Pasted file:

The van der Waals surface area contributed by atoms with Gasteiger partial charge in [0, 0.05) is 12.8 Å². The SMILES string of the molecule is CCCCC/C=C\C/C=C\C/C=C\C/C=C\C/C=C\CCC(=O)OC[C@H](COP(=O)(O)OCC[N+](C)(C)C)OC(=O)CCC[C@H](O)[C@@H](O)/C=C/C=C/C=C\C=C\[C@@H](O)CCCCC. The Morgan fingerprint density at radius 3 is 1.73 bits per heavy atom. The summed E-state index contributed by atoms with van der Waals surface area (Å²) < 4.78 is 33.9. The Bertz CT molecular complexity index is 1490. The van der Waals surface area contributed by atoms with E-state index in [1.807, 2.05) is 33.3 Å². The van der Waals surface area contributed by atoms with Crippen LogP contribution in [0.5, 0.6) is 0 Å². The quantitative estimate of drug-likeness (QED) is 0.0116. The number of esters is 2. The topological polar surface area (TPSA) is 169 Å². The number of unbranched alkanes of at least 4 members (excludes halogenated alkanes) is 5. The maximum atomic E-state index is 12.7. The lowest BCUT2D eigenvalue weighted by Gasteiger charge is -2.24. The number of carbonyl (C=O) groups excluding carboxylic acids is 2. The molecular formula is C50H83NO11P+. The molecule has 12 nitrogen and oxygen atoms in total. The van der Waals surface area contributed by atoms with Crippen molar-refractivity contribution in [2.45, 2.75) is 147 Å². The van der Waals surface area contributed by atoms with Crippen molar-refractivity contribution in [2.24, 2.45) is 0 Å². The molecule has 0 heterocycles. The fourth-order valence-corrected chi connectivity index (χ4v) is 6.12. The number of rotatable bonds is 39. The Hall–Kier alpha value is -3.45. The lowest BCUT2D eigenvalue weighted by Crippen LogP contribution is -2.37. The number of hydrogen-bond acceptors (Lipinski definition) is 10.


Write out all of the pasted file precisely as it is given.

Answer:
The van der Waals surface area contributed by atoms with Gasteiger partial charge in [0, 0.05) is 12.8 Å². The SMILES string of the molecule is CCCCC/C=C\C/C=C\C/C=C\C/C=C\C/C=C\CCC(=O)OC[C@H](COP(=O)(O)OCC[N+](C)(C)C)OC(=O)CCC[C@H](O)[C@@H](O)/C=C/C=C/C=C\C=C\[C@@H](O)CCCCC. The Morgan fingerprint density at radius 3 is 1.73 bits per heavy atom. The summed E-state index contributed by atoms with van der Waals surface area (Å²) < 4.78 is 33.9. The Bertz CT molecular complexity index is 1490. The van der Waals surface area contributed by atoms with E-state index in [1.807, 2.05) is 33.3 Å². The van der Waals surface area contributed by atoms with Crippen LogP contribution in [0.5, 0.6) is 0 Å². The quantitative estimate of drug-likeness (QED) is 0.0116. The number of esters is 2. The topological polar surface area (TPSA) is 169 Å². The number of unbranched alkanes of at least 4 members (excludes halogenated alkanes) is 5. The maximum atomic E-state index is 12.7. The lowest BCUT2D eigenvalue weighted by Gasteiger charge is -2.24. The number of carbonyl (C=O) groups excluding carboxylic acids is 2. The molecular formula is C50H83NO11P+. The molecule has 12 nitrogen and oxygen atoms in total. The van der Waals surface area contributed by atoms with Crippen molar-refractivity contribution in [2.45, 2.75) is 147 Å². The van der Waals surface area contributed by atoms with Crippen molar-refractivity contribution in [2.24, 2.45) is 0 Å². The molecule has 0 heterocycles. The fourth-order valence-corrected chi connectivity index (χ4v) is 6.12. The number of rotatable bonds is 39. The Hall–Kier alpha value is -3.45. The lowest BCUT2D eigenvalue weighted by Crippen LogP contribution is -2.37. The number of hydrogen-bond acceptors (Lipinski definition) is 10.